Harry Potter as a Sacred Text

Post Author: Alexandra Van Kuiken


For the past several months, I have gathered every Monday with three other chaplains at a state psychiatric hospital in Trenton, New Jersey, to read Harry Potter as if it is a sacred text. This is precisely the sort of activity I would have rolled my eyes at years ago when the Harry Potter books first came into my awareness. As a homeschooled, Baptist child who thought she knew everything, I was quite certain that Harry Potter with its witchcraft and wizardry was diametrically opposed to the Bible and thus everything sacred. Whether or not it was appropriate to read Harry Potter was a topic of hot debate in my church with the more “liberal” (in the sense of engaging with the world rather than in any political sense) families choosing to read the series and more “conservative” families choosing not to. I was nothing if not conservative, so it wasn’t until my 21st birthday that I first gave the books a try. 

I was studying abroad in Athens, Greece, at the time and found Harry Potter and the Philosopher’s Stone at an English bookstore. I liked that it had a different title than the American version, and I was a Philosophy major, so I snatched it up as a birthday present for myself and began reading. I loved it. I loved the world of witches and wizards, the discovery that Harry makes that he is someone special, and the danger and adventures he faces. 

Reading has always been a special practice for me. It’s a way I escape the world around me and find excitement. I have an active imagination and become very immersed in the stories I read. When I was young, I used to wish that I could walk into a wardrobe and emerge in the world of Leia and Luke Skywalker, or Middle Earth to walk with ents, or Narnia to find that I myself could be a queen. And even though none of these things occurred, I still found myself believing in the impossible, in the magical, in the imaginary. I think the part of myself that falls so easily into story is the same part of myself that has always felt a connection to God.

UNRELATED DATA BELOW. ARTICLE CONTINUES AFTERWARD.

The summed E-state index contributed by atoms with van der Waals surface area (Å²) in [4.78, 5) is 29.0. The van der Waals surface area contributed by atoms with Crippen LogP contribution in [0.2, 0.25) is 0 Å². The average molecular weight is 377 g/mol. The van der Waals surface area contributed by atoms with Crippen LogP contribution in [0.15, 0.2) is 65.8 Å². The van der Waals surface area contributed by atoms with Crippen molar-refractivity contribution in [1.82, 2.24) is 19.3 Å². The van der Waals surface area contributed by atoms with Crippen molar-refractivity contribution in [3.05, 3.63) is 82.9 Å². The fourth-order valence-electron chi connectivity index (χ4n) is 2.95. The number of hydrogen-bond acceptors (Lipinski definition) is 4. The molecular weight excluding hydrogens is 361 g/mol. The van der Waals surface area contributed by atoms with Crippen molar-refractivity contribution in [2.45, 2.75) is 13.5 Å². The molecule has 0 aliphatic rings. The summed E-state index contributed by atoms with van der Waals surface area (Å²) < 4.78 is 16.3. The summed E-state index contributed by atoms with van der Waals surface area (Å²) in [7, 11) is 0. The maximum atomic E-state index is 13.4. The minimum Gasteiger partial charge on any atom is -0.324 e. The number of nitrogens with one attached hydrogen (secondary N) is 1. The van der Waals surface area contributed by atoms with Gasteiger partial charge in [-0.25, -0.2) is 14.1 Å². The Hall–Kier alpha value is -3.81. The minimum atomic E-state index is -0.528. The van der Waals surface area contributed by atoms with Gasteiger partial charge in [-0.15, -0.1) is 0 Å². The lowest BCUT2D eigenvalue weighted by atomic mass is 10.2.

And so, at the age of 34, as a chaplain at a state psychiatric hospital, I find myself in a “Harry Potter as a Sacred Text” reading group. I read a chapter a week and meet with Doran, Miriam and Rebekah to recap the chapter, discuss the themes we noticed, and engage in Lectio Divina, Ignatian Imagination, or another sacred reading practice with the pages of a children’s fantasy novel. 

Just this week while reading Harry Potter and the Chamber of Secrets we did Lectio Divina and reflected on the word “flowerpot.” Explaining how to travel by Floo powder, Molly Weasley tells Harry to speak clearly while George Weasley takes some Floo powder out of the flowerpot. We reflected on flowerpots as vessels for growth and asked God to help us speak clearly and with conviction, without wavering. We wondered where we have vessels for growth in our own lives and whether we recognize them as such. 

For the past year or so I’ve been repeating to my spiritual director, my online support group, and anyone who will listen that I want to “work on my spirituality.” What I mean by this is I want to engage in meaningful spiritual practices and develop my faith life and relationship with God. This used to seem so clear-cut to me. It used to mean reading the Bible and praying. Now I realize those are not the only ways I can connect to God. And yet I find that if I am not intentional about building these practices into my daily routine, I will let my spiritual life stagnate. 

While speaking to my spiritual director about this goal, I realized that there are a few ways I am already engaging my spirituality. One is my online support group. Another is my weekly reading of Harry Potter as sacred with my fellow chaplains. This practice is a way for me to connect with colleagues as a community of people seeking God together. It involves an hour set aside each week to look at a text’s themes and wonder how those themes connect to my spiritual life and my ministry. It involves a sacred reading practice where I listen for God’s voice, speak my own concerns to God, and ask what I am being called to do in my life as a result. Reading Harry Potter as a sacred text has helped me reconnect to the very concept of what it means to treat anything as sacred. It is as if I have found a side door into my soul, a way to access that part of myself without any guard up or any expectations of how to proceed or what I may find.

Ali Van Kuiken is an Episcopal Priest in the Diocese of New Jersey and a Board Certified Clinical Chaplain. She works at Trenton Psychiatric Hospital in Trenton, New Jersey. Ali loves playing board games, reading and spending time with her husband, daughter and cat.

Image by: HP Sacred Text Reading Group
Used with permission
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